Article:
Full Web Apps with FastAPI Transcripts
Chapter: Course conclusion and review
Lecture: async and await

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0:00 We saw that to truly unlock FastAPI's massive,
0:03 massive scalability and performance, we have to make our view methods, our endpoints
0:08 async because when you have a web application, most of the time,
0:12 what is it doing? Its waiting on external things.
0:14 It's waiting on a queue, it's waiting on a database,
0:17 it's waiting on some microservice or external third party service.
0:21 All of that waiting can be completely put aside and allow your app to do other work,
0:26 maybe start other things that then in turn,
0:29 run awaits on those, right?
0:31 So most of a request is actually made up of waiting.
0:34 And if we have a synchronous web server like Flask,
0:37 like much of Django, like Pyramid and so on, the traditional WSGI applications, they don't have
0:42 this capability. So when a request comes in,
0:44 well, the first one gets processed right away,
0:47 and it takes as long as the expected time,
0:49 the green one. But because the server's busy, until we get done with Response 1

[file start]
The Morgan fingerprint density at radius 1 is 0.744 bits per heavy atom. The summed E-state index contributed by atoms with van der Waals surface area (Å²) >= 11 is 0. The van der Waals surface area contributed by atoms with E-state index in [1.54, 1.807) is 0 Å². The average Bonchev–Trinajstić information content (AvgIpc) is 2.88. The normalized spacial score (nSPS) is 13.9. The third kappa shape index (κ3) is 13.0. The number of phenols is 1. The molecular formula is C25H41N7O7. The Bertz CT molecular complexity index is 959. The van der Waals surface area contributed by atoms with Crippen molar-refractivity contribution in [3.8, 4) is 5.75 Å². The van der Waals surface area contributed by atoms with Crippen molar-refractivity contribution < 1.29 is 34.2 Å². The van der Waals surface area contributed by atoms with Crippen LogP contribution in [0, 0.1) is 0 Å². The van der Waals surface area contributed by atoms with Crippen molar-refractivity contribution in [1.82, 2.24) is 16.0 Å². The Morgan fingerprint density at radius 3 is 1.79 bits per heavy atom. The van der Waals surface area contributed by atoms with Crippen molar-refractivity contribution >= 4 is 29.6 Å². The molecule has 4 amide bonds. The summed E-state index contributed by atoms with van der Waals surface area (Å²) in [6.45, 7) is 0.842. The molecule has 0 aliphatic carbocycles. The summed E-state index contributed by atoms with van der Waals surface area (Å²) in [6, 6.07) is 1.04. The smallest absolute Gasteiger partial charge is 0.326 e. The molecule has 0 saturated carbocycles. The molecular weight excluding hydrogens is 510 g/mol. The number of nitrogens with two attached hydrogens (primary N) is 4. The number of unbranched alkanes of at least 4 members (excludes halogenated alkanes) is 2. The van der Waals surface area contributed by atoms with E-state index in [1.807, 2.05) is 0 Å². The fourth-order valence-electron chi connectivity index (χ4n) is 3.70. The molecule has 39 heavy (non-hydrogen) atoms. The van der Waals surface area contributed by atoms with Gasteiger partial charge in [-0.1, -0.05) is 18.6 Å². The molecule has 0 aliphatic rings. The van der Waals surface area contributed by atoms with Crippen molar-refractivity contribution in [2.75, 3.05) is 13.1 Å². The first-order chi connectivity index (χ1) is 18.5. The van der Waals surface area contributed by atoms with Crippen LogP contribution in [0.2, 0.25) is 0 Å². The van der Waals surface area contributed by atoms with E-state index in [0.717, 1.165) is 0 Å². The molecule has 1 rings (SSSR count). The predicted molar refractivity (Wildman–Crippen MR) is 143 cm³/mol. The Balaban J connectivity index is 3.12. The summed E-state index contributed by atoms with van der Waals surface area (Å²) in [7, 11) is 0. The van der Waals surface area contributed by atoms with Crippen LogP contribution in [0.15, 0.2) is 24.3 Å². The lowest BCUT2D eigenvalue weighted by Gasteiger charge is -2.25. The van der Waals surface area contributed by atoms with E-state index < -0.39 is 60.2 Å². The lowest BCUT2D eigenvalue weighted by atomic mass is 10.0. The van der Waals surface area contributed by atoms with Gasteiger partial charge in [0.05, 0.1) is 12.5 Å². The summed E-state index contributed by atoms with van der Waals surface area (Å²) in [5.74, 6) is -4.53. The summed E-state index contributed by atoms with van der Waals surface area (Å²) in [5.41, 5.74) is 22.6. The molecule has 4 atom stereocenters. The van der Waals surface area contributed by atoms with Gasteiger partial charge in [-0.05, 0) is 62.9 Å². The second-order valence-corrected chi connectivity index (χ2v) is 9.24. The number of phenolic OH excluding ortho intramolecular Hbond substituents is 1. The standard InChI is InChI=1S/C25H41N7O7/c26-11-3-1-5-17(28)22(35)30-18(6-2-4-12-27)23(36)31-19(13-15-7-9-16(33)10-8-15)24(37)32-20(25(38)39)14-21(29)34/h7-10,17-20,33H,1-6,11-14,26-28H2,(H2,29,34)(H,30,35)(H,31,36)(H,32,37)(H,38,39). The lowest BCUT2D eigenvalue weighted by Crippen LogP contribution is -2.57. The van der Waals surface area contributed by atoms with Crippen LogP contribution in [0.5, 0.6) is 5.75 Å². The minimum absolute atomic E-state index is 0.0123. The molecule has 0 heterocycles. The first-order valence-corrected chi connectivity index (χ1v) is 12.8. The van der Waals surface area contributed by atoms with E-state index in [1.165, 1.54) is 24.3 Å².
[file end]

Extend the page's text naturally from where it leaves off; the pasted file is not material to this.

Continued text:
0:53 we can't start with 2,
0:54 it actually takes quite a bit longer and poor old fast little Response 3,
0:58 it's queued up, put behind in the line here for those two requests
1:01 So even though it's short,
1:03 it actually takes the longest of all three of these. We dive in,
1:07 we see the problem really is that we're mostly just waiting on other stuff, we're
1:11 like 80% weighting, 20% doing something computational on our end.
1:16 If we just rewrite this to
1:18 say await database query, await web service call and make our view methods
1:24 async, FastAPI will completely rework how it runs our code,
1:28 and it will process Request 2 while it's waiting on the database for 1.
1:32 And then it will be waiting on the database for 1 and 2 so it can
1:35 zip over, get Request 3 done really quick and then get back to waiting for
1:38 the others. And it really,
1:40 really amplifies the scalability. Now the scalability,
1:43 of course, depends on the scalability of the thing on the other end,
1:47 right? If you have a
1:48 database and the actual roadblock, was the database is really wimpy or it's poorly written without indexes
1:53 or something like that, eventually you're gonna hit a limit where just further down
1:57 the line, you're waiting on something else,
2:00 and it won't make it that much better.
2:01 But in a lot of cases where you have a fast database or external APIs
2:05 or many different services,
2:06 this is gonna see a huge improvement for your app.